Friday, January 25, 2008


To continue with Lucia’s valiant effort, I wanted to point out some other mathematical horrors from the novel. The simplification of math, trivializing it to the concepts of arithmetic and creating an entire society based on these basic mathematical principles is insulting and demeaning. Math goes beyond arithmetic, and this type of society is more so descriptive of one created by accountants.

I would like to now quote a line that was particularly ridiculous from a mathematical point of view: “the equation was very complex, with transcendental values.” Pg. 34 Firstly, I think it is important to note that a transcendental value is simply a number that is not a solution to any non-zero polynomial with rational coefficients. There are a few types of transcendental numbers that are known, amongst them the most popular (e and pi). However, almost all real numbers are transcendental – almost all is an actual mathematical term, by the way. Now that we have a better understanding of what a transcendental number is, we can actually look at an extremely complicated equation!

e ^ (i*pi) + 1 = 0. Not only does it have transcendental numbers, it even has an imaginary number, or as the book so elegantly puts it, the irrational number “i”. I know this doesn’t seem very complicated… it’s not.

I don’t want to get too intense, but I have one more point to make about the sentence. The word complex is also ill posed… it is an actual mathematical term and a complex equation with transcendental values is not necessarily complicated. I’m not sure what the author meant by the word complex. But Lucia has already taken care of the poor use of English in describing the math.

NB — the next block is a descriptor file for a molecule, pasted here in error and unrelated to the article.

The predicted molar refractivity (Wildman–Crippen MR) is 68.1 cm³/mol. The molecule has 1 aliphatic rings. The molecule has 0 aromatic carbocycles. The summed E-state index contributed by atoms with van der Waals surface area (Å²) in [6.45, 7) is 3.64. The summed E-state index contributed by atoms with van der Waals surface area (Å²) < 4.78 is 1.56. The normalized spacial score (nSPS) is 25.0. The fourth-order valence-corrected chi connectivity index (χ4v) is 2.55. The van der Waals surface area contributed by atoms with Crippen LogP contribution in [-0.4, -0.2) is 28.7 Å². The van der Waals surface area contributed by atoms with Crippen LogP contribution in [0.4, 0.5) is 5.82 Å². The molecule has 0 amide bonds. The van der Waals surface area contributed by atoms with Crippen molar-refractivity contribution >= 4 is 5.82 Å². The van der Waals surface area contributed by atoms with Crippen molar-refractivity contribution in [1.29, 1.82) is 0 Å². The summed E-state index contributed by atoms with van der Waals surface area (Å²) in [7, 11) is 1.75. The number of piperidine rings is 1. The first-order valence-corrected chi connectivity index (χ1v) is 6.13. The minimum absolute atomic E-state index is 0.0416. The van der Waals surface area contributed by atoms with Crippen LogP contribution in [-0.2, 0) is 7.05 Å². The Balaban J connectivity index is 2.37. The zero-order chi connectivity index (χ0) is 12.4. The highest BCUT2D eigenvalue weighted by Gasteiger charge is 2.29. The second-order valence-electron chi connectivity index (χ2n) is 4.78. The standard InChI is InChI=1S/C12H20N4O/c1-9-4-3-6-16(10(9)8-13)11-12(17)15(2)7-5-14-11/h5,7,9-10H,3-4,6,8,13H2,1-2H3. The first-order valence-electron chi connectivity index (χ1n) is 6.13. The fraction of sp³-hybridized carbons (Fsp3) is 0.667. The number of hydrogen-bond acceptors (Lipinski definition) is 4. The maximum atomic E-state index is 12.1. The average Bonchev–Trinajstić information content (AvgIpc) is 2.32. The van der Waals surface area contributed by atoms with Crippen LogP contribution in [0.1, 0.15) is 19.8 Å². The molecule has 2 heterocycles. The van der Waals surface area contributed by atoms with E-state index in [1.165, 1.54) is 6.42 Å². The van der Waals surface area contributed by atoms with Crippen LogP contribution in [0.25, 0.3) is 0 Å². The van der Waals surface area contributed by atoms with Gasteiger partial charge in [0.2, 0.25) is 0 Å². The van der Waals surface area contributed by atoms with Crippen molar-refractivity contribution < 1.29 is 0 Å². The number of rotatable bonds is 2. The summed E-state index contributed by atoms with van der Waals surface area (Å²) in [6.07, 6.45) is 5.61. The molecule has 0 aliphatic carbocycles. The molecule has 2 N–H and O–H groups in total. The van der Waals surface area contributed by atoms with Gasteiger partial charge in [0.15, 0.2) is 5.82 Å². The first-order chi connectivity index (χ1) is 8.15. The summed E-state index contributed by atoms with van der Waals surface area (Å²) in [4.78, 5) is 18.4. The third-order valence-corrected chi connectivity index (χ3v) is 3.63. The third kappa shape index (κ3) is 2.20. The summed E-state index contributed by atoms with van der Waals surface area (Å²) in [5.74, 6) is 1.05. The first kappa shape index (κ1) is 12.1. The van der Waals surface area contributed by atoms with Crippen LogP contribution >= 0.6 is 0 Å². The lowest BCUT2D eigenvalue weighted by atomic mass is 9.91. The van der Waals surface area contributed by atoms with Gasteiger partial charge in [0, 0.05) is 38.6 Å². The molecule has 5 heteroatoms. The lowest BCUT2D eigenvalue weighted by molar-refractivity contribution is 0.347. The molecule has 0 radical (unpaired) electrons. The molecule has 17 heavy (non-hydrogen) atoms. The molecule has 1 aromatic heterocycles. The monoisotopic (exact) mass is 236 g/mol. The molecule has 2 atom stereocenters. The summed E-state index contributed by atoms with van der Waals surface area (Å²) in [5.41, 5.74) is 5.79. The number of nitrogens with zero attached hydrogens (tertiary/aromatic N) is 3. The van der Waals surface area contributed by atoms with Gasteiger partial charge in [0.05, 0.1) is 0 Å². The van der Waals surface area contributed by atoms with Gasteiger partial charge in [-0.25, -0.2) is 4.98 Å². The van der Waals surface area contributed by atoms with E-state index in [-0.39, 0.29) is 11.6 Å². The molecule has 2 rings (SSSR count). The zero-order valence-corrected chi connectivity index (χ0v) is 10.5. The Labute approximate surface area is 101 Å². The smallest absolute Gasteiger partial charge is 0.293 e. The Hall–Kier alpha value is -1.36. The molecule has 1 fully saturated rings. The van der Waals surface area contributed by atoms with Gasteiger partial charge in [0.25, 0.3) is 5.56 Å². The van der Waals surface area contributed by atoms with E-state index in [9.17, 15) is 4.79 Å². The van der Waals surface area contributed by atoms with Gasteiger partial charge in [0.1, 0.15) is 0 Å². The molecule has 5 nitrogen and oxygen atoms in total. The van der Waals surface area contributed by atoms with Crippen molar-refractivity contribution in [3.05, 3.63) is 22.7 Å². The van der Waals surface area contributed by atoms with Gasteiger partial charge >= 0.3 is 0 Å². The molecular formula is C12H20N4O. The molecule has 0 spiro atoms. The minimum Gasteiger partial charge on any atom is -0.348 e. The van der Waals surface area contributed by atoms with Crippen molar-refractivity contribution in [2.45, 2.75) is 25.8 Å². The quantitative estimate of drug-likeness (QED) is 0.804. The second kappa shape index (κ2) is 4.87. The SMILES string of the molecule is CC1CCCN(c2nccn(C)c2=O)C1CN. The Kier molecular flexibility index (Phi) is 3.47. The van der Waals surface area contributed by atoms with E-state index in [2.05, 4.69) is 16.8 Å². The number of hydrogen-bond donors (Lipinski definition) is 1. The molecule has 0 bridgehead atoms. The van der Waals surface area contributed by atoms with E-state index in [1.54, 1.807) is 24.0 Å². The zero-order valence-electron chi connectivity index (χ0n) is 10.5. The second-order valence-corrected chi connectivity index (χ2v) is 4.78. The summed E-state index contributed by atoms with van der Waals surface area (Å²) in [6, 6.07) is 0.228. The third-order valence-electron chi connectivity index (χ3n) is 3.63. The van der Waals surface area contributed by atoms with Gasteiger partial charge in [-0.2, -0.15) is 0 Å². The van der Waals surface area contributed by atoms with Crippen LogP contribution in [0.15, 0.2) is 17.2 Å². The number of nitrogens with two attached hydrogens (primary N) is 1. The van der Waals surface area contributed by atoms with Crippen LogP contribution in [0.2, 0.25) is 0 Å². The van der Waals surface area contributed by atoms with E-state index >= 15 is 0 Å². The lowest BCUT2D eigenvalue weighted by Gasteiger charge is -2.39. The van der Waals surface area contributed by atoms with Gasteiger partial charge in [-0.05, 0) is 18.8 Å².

Ian B said...

I agree with both of you. But what do you make of these mistakes? Error in translation? Error due to historical differences? J. Jones says that the author had no formal mathematical training, so it seems likely that he was just making errors.

Lucia said...

Thank you for presenting such a rational argument. Sometimes I feel as though the intersection between me and anyone else in this world who appreciates math is the empty set. But now I know that our union is something that would make DeMorgan smile. I also know, now more than ever, that there is an isomorphism from my thoughts to yours.

Miguel said...

haha, how appropriate for you and Lucia to be pointing out the Mathematical mistakes. Though I can't blame you, they were pretty obvious. At the same time, when the book was written, and for a good amount of time following, there were few people who actually understood the ideas discussed in the book, and even fewer of those who probably would have read the book. Many of the mathematicians would have been locking themselves in the attic for 7 years to figure out theorems. But nonetheless, good catches.

Ian B said...

the second comment here was,by far, the DORKIEST thing I have read all day. Perhaps even all week.

Lucia said...

Ian B - I am glad to be at the top of your "dork" list. Too bad I am not a guy; then all the girls in this class would find me sexy.